A Jewish Christmas Eve
Lumière’s chef Michael Leviton talks about having Chinese food with his family on a non-Jewish holiday
Massachusetts' Lumière restaurant is sticking to tradition this Christmas Eve — they’re serving up Chinese food. As many Jewish families do, the restaurant has created a Chinese menu for Christmas Eve, a holiday — though big — that doesn't pertain to them. While carolers sing and churches host midnight mass on Christmas Eve, many Jewish families spend the holiday enjoying plates of Chinese food and trips to the movies.
Perhaps no one appreciates this tradition more than Michael Leviton, chef/owner of Lumière in West Newton, Mass., and Area Four in Cambridge, Mass., who will treat guests to riffs on beloved Chinese takeout dishes at his flagship bistro this Christmas Eve.
Growing up in Newton, Mass., Leviton was exposed to the Christmas Eve Chinese-and-movie-night tradition throughout his adolescence. He recreates that experience at Lumière with his take on timeless Chinese fare alongside Hanukkah and Christmas staples, all incorporating local, sustainable ingredients and a nod to classic French techniques.
Here's wha'ts on the menu:
• Chow Fun with Maine Shrimp and Black Vinegar
• Five Spice Pork Tenderloin & Crispy Braised Pork Belly with Chinese Greens and XO Sauce
• Chinese Black Chicken Soup with Ginger, Ginseng and Jujubes
• Potato Latkes with House-Smoked Sable and Sauce Ravigote
• Chicken Roulade for Two with Stuffing Galette, Wild Mushrooms and Giblet Gravy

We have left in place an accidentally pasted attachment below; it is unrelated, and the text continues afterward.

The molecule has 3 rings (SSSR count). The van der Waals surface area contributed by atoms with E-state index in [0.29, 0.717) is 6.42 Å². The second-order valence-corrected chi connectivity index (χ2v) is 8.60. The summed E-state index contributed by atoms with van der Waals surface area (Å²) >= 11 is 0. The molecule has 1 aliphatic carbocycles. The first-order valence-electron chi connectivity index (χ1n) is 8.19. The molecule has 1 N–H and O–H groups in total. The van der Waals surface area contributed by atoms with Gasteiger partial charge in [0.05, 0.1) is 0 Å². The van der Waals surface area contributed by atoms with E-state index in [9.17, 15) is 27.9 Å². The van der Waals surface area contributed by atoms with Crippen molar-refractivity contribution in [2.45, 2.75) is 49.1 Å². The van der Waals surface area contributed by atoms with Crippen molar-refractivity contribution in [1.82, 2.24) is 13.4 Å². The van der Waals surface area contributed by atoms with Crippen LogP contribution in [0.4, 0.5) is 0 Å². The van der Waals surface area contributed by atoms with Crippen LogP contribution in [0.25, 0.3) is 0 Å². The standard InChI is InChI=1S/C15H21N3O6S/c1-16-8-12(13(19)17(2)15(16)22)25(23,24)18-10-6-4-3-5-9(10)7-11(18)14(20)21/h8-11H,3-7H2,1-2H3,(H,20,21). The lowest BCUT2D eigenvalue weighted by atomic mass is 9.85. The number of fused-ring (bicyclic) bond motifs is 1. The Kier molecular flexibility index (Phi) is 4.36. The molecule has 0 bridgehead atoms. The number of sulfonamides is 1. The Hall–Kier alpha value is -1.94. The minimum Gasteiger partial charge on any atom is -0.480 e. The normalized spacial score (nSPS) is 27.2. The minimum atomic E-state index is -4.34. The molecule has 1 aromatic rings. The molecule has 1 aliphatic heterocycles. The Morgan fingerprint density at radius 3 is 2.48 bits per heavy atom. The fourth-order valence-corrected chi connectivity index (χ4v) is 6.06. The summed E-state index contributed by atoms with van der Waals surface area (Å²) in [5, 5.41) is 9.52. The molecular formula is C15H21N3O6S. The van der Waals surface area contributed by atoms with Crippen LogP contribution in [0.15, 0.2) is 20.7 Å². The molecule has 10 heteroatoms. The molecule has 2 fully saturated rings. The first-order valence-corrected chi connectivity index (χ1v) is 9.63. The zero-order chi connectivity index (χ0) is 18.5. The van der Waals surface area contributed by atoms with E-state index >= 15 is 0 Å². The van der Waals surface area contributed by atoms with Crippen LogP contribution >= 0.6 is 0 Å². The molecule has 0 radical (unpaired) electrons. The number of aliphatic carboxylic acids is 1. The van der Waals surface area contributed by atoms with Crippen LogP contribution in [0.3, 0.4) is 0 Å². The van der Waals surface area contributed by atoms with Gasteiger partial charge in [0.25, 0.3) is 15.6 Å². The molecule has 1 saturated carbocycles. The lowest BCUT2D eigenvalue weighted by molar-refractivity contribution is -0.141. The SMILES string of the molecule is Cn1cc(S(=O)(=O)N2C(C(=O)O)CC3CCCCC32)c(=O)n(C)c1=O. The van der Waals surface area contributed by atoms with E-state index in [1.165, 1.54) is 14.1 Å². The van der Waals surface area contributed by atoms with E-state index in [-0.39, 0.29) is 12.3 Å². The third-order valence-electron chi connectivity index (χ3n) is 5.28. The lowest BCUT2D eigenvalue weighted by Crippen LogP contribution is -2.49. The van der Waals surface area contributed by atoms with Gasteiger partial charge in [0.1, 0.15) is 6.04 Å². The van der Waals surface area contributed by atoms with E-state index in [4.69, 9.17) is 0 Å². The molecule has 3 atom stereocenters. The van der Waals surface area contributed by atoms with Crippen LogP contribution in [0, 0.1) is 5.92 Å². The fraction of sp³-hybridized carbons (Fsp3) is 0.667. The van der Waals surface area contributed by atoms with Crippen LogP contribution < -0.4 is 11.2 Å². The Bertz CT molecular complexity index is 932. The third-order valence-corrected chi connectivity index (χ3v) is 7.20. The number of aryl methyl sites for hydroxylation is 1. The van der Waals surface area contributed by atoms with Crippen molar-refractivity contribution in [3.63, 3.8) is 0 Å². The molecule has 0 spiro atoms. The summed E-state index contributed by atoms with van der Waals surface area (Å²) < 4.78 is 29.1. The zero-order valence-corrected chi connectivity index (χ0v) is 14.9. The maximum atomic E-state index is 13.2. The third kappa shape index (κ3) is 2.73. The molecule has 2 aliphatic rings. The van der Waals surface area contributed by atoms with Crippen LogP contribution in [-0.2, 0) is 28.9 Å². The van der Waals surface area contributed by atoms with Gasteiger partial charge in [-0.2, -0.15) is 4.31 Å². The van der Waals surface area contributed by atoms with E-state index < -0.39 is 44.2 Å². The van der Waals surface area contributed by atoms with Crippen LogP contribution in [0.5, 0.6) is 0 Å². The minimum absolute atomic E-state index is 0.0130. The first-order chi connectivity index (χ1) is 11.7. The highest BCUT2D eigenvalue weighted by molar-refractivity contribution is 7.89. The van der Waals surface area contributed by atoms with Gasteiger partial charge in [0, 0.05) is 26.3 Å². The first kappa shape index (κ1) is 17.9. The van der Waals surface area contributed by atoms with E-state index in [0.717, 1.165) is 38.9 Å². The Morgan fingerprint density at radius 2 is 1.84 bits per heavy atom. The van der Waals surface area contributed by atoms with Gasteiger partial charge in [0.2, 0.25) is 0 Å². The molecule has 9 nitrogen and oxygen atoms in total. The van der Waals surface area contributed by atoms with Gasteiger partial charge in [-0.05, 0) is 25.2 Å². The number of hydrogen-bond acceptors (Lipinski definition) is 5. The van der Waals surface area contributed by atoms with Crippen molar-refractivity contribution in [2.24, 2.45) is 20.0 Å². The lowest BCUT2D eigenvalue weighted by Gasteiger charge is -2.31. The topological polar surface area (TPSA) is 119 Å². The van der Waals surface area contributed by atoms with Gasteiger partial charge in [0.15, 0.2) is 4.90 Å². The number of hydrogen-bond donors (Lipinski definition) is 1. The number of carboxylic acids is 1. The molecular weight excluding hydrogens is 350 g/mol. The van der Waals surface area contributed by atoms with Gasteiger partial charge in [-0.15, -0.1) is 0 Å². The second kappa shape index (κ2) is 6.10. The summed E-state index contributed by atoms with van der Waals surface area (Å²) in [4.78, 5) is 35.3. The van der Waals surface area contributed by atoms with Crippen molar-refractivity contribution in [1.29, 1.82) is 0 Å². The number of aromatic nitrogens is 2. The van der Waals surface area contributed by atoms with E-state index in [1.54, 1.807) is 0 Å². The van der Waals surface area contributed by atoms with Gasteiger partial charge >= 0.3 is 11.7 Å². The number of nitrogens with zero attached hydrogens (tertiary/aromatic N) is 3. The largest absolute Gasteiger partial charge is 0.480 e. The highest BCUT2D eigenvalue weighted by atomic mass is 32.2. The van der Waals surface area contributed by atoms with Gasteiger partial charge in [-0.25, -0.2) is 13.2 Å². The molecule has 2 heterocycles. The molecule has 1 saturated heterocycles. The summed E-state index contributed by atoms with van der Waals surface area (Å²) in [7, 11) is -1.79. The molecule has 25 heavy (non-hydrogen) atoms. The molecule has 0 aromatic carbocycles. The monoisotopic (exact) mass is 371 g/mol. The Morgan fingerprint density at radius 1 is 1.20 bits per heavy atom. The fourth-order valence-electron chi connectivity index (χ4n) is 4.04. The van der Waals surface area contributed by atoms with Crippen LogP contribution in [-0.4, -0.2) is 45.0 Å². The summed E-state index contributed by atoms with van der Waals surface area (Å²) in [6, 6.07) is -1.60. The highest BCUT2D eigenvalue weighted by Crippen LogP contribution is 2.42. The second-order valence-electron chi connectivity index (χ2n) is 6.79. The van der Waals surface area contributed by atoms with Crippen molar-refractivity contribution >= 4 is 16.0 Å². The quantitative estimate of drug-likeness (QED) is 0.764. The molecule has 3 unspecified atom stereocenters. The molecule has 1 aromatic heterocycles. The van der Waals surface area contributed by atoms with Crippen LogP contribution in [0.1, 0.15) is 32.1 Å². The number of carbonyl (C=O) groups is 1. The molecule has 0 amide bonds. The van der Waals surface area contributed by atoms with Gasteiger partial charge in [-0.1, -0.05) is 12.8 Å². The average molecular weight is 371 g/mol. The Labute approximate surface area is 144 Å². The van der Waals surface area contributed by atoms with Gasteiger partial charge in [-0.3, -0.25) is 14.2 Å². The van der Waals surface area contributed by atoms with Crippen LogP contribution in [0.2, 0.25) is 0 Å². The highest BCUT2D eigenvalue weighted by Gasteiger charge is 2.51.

We decided to ask Leviton about his take on the holiday and how this tradition grew in his family.
The Daily Meal: What are your favorite Chinese dishes for Christmas Eve?
Michael Leviton: Jewish Christmas Eve is a great tradition where people gather over Chinese food and movies. I have some background cooking Asian-inspired food and my formative cooking experience in San Francisco really opened my eyes to the city’s vibrant Asian communities and cuisine. We’ve been serving the Jewish Christmas Eve dinner at Lumière for the last five or six years and each holiday the options are different. Last year was the first time we served XO sauce, which was a huge hit. We really went out by drying our own seafood and it showed in our guests’ reactions. We even kept the sauce on the menu served with scallops because it got such a nice response. The holiday also offers an easier time to showcase pork, which we don’t typically do a lot of in the restaurant.
TDM: What do you serve for dessert?
ML: My desserts lean toward the traditional side. This year, we’re serving things like apple and frangipane tart, pumpkin mousse Napoleon and Valrhona Manjari chocolate soufflé cake. We’re not ruling out Chinese desserts for future Christmas Eve dinners, but need to figure out how to make them appealing to our guests.
TDM: What family traditions do you have on that day?
ML: I picked up on the tradition toward the end of high school from my friends’ families and adopted it as one of my own around my college years. Since I work on Christmas Eve, my family and I go out for dim sum on Christmas Day and New Year’s Day.
TDM: What are your tips for keeping the holiday simple and stress-free while serving up great dishes?
ML: I always suggest choosing dishes that only involve reheating at the last minute so you can maximize your time with your guests. Find ways to keep out of the kitchen as much as possible.
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